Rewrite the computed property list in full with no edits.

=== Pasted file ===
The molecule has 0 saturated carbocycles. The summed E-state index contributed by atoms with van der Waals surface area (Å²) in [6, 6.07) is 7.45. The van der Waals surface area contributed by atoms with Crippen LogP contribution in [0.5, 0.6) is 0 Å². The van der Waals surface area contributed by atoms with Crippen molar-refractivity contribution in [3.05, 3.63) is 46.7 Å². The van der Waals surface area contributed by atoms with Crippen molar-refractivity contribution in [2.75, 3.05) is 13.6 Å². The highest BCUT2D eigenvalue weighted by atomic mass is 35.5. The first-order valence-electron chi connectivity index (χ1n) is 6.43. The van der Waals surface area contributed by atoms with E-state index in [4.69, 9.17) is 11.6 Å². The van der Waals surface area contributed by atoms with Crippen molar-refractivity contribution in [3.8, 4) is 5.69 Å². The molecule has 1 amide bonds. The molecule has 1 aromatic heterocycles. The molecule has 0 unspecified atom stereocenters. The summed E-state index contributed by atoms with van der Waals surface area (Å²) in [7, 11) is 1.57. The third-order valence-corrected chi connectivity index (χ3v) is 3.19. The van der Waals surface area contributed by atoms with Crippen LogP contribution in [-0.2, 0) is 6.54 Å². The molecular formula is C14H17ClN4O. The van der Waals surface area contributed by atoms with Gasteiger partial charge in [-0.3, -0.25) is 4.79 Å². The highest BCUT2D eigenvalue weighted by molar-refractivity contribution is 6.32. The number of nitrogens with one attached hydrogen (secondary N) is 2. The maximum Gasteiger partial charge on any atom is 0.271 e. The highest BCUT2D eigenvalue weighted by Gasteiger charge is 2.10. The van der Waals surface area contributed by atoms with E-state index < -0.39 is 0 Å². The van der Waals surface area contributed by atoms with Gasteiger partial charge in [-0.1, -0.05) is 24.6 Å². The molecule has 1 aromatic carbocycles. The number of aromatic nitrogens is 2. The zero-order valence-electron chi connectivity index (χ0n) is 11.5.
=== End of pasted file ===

The molecule has 0 saturated carbocycles. The summed E-state index contributed by atoms with van der Waals surface area (Å²) in [6, 6.07) is 7.45. The van der Waals surface area contributed by atoms with Crippen LogP contribution in [0.5, 0.6) is 0 Å². The van der Waals surface area contributed by atoms with Crippen molar-refractivity contribution in [3.05, 3.63) is 46.7 Å². The van der Waals surface area contributed by atoms with Crippen molar-refractivity contribution in [2.75, 3.05) is 13.6 Å². The highest BCUT2D eigenvalue weighted by atomic mass is 35.5. The first-order valence-electron chi connectivity index (χ1n) is 6.43. The van der Waals surface area contributed by atoms with E-state index in [4.69, 9.17) is 11.6 Å². The van der Waals surface area contributed by atoms with Crippen molar-refractivity contribution in [3.8, 4) is 5.69 Å². The molecule has 1 amide bonds. The molecule has 1 aromatic heterocycles. The molecule has 0 unspecified atom stereocenters. The summed E-state index contributed by atoms with van der Waals surface area (Å²) in [7, 11) is 1.57. The third-order valence-corrected chi connectivity index (χ3v) is 3.19. The van der Waals surface area contributed by atoms with Crippen LogP contribution in [-0.2, 0) is 6.54 Å². The molecular formula is C14H17ClN4O. The van der Waals surface area contributed by atoms with Gasteiger partial charge in [-0.3, -0.25) is 4.79 Å². The highest BCUT2D eigenvalue weighted by molar-refractivity contribution is 6.32. The number of nitrogens with one attached hydrogen (secondary N) is 2. The maximum Gasteiger partial charge on any atom is 0.271 e. The highest BCUT2D eigenvalue weighted by Gasteiger charge is 2.10. The van der Waals surface area contributed by atoms with E-state index < -0.39 is 0 Å². The van der Waals surface area contributed by atoms with Gasteiger partial charge in [-0.1, -0.05) is 24.6 Å². The molecule has 1 aromatic carbocycles. The number of aromatic nitrogens is 2. The zero-order valence-electron chi connectivity index (χ0n) is 11.5.